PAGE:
Ted Baker cuts jobs as losses soar, Brexit deadline looms

by Jonathan Adams
brexit

Retail stores have been hit hard by coronavirus restrictions, while Brexit uncertainty threatens to disrupt the flow of goods through UK

British fashion retailer Ted Baker cut 953 jobs as coronavirus lockdowns sent first-half losses soaring, it said on Monday, warning of the potential for further pain from a no-deal Brexit as the European Union divorce deadline looms.

Retail stores have been hit hard by coronavirus restrictions and closures, with job losses running in the thousands, while the looming end to Britain’s Brexit transition period threatens to disrupt the flow of goods through UK ports unless a new trade deal can be agreed before the end of the month.

Philip Green’s Arcadia retail group last month became the biggest corporate casualty of the pandemic so far and Debenhams is set to shut up shop after 242 years.

Even with some of our legacy issues being amplified by COVID-19, our balance sheet is materially stronger than we had envisaged this early in the plan and operational cash flow will be positive for the full-year, said Ted Baker Chief Executive Rachel Osborne.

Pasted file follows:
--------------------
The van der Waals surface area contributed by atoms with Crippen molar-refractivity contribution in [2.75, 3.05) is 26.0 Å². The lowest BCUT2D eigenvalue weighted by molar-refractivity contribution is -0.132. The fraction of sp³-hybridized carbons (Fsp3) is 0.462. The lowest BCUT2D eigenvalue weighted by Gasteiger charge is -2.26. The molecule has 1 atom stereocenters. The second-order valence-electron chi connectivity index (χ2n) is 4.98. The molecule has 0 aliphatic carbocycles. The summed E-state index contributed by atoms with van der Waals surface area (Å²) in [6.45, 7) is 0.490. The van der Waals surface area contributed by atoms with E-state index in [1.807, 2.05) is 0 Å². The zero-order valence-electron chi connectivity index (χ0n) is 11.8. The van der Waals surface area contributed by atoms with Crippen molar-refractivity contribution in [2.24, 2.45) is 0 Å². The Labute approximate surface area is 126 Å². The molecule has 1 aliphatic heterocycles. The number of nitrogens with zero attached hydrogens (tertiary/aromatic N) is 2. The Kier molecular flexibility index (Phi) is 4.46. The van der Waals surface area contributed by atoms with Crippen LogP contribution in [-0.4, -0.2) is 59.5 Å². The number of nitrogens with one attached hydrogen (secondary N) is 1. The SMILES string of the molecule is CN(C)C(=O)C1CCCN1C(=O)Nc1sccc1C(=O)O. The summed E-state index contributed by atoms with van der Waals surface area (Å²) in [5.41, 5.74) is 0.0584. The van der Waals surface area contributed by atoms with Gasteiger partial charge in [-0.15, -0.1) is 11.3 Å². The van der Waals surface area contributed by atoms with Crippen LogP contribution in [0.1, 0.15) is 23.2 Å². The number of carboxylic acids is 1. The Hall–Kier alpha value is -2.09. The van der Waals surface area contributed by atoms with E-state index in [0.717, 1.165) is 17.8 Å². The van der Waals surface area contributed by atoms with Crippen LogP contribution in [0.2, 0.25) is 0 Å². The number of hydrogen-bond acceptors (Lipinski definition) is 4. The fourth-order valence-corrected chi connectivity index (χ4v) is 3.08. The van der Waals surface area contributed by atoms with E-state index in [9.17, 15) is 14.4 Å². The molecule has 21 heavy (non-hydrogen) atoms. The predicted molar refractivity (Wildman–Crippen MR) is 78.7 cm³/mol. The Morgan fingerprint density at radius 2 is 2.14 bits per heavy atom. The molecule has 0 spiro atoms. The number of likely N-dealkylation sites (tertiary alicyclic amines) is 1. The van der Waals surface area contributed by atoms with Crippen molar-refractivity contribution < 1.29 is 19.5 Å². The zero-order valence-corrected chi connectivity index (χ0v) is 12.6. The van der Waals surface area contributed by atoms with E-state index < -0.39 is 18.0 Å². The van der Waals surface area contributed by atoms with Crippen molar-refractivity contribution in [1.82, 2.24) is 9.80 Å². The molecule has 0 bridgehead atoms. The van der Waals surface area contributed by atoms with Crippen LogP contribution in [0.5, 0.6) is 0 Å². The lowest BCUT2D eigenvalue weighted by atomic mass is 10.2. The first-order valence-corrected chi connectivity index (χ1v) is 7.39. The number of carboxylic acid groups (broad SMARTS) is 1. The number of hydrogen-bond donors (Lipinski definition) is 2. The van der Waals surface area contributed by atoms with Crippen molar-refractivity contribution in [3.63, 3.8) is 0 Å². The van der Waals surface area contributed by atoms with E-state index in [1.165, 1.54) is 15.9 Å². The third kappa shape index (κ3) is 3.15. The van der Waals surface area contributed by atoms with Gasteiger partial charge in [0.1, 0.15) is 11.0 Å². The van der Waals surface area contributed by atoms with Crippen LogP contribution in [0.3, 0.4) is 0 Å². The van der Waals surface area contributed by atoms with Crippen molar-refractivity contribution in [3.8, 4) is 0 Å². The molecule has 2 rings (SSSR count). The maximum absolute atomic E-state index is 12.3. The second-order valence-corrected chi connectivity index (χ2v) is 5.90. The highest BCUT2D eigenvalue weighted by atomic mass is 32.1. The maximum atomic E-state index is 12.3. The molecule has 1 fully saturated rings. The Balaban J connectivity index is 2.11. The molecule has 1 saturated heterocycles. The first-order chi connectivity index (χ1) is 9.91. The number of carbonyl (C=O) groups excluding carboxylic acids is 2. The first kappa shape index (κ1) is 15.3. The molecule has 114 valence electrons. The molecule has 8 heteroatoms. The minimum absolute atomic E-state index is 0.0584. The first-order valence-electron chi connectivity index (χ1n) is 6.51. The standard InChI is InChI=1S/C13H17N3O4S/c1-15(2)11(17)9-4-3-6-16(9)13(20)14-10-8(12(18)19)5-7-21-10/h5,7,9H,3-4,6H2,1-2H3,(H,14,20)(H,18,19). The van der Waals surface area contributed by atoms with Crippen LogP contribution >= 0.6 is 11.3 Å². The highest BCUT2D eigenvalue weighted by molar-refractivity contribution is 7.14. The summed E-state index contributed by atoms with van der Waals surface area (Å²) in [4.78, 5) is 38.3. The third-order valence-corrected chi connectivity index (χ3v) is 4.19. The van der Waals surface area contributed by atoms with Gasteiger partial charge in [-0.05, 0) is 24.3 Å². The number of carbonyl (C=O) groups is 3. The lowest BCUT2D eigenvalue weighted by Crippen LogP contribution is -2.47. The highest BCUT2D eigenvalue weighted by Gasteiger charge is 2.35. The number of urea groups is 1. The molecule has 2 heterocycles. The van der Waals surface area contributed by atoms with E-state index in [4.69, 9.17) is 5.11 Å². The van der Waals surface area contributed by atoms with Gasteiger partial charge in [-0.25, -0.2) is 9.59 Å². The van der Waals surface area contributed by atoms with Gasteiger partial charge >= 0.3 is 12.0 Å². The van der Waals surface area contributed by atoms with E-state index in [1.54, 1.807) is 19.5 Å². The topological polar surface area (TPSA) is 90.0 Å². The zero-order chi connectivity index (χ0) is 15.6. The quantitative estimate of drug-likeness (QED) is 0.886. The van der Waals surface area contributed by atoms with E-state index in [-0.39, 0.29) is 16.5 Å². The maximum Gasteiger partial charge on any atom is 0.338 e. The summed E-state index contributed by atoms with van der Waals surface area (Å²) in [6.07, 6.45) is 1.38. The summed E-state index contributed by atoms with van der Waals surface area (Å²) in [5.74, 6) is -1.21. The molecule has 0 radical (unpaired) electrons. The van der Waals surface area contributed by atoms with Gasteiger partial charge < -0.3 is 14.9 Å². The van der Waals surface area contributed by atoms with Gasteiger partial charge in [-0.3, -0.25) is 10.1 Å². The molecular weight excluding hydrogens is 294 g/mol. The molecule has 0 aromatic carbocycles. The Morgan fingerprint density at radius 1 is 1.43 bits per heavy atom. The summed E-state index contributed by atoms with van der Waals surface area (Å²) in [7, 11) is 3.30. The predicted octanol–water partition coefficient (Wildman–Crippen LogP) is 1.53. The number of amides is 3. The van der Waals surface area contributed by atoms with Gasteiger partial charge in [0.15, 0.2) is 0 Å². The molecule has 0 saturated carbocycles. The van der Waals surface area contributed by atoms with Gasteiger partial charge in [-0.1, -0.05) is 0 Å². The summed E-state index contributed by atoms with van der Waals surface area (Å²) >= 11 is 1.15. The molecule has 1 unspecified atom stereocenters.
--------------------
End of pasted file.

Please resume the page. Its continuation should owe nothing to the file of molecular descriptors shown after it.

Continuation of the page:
The coronavirus crisis compounded difficulties for the company, which has been hit by profit warnings, management changes and an accounting scandal since founder Ray Kelvin stepped down as CEO in 2019 after misconduct allegations, which he denies.

Ted Baker has overhauled its management team this year and raised about 95 million pounds ($126 million) in equity to bolster its pandemic-hit finances.

Its three-year turnaround plan is expected to deliver 31 million pounds in annual savings, up from the previously targeted 27 million pounds, the company said on Monday.

With Britain’s full exit from the European Union only weeks away and a trade deal still hanging in the balance, Ted Baker warned that, in a worst-case scenario, full-year profit could take a 16.1 million pound hit.

Ted Baker, known for suits, shirts and dresses with quirky details, said its pretax loss widened to 39 million pounds in the six months to Aug. 8, against 2.7 million pounds a year earlier.



Important
This article is for information purposes only.
Please remember that financial investments may rise or fall and past performance does not guarantee future performance in respect of income or capital growth; you may not get back the amount you invested.
There is no obligation to purchase anything but, if you decide to do so, you are strongly advised to consult a professional adviser before making any investment decisions.

Related News

This website uses cookies to improve your experience. We'll assume you're ok with this, but you can opt-out if you wish. Accept Know more